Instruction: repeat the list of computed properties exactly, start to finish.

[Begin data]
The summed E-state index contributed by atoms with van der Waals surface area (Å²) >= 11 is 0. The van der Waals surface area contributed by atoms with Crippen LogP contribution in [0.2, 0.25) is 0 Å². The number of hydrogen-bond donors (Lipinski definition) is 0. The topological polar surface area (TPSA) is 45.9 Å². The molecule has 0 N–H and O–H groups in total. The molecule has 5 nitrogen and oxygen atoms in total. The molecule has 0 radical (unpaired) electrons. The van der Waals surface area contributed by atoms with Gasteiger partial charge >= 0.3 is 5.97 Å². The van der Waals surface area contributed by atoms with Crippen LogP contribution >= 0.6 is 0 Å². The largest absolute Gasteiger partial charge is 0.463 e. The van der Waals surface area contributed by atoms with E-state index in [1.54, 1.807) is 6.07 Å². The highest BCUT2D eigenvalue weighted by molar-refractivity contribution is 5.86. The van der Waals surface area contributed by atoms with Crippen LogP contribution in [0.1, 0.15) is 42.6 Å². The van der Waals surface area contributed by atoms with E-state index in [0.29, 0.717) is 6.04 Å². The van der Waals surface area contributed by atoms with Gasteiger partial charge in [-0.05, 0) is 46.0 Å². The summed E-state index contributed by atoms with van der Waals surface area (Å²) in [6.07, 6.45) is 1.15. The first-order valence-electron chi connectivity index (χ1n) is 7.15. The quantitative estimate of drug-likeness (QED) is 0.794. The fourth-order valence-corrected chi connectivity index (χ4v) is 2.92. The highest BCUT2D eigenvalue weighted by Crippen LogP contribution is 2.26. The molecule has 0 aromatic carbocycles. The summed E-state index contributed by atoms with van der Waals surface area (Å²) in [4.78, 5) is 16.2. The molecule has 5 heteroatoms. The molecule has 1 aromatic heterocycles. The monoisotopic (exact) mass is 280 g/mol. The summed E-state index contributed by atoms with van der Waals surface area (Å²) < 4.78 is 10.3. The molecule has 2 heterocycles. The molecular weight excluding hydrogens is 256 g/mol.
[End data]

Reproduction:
The summed E-state index contributed by atoms with van der Waals surface area (Å²) >= 11 is 0. The van der Waals surface area contributed by atoms with Crippen LogP contribution in [0.2, 0.25) is 0 Å². The number of hydrogen-bond donors (Lipinski definition) is 0. The topological polar surface area (TPSA) is 45.9 Å². The molecule has 0 N–H and O–H groups in total. The molecule has 5 nitrogen and oxygen atoms in total. The molecule has 0 radical (unpaired) electrons. The van der Waals surface area contributed by atoms with Gasteiger partial charge >= 0.3 is 5.97 Å². The van der Waals surface area contributed by atoms with Crippen LogP contribution >= 0.6 is 0 Å². The largest absolute Gasteiger partial charge is 0.463 e. The van der Waals surface area contributed by atoms with E-state index in [1.54, 1.807) is 6.07 Å². The highest BCUT2D eigenvalue weighted by molar-refractivity contribution is 5.86. The van der Waals surface area contributed by atoms with Crippen LogP contribution in [0.1, 0.15) is 42.6 Å². The van der Waals surface area contributed by atoms with E-state index in [0.29, 0.717) is 6.04 Å². The van der Waals surface area contributed by atoms with Gasteiger partial charge in [-0.05, 0) is 46.0 Å². The summed E-state index contributed by atoms with van der Waals surface area (Å²) in [6.07, 6.45) is 1.15. The first-order valence-electron chi connectivity index (χ1n) is 7.15. The quantitative estimate of drug-likeness (QED) is 0.794. The fourth-order valence-corrected chi connectivity index (χ4v) is 2.92. The highest BCUT2D eigenvalue weighted by Crippen LogP contribution is 2.26. The molecule has 0 aromatic carbocycles. The summed E-state index contributed by atoms with van der Waals surface area (Å²) in [4.78, 5) is 16.2. The molecule has 5 heteroatoms. The molecule has 1 aromatic heterocycles. The monoisotopic (exact) mass is 280 g/mol. The summed E-state index contributed by atoms with van der Waals surface area (Å²) < 4.78 is 10.3. The molecule has 2 heterocycles. The molecular weight excluding hydrogens is 256 g/mol.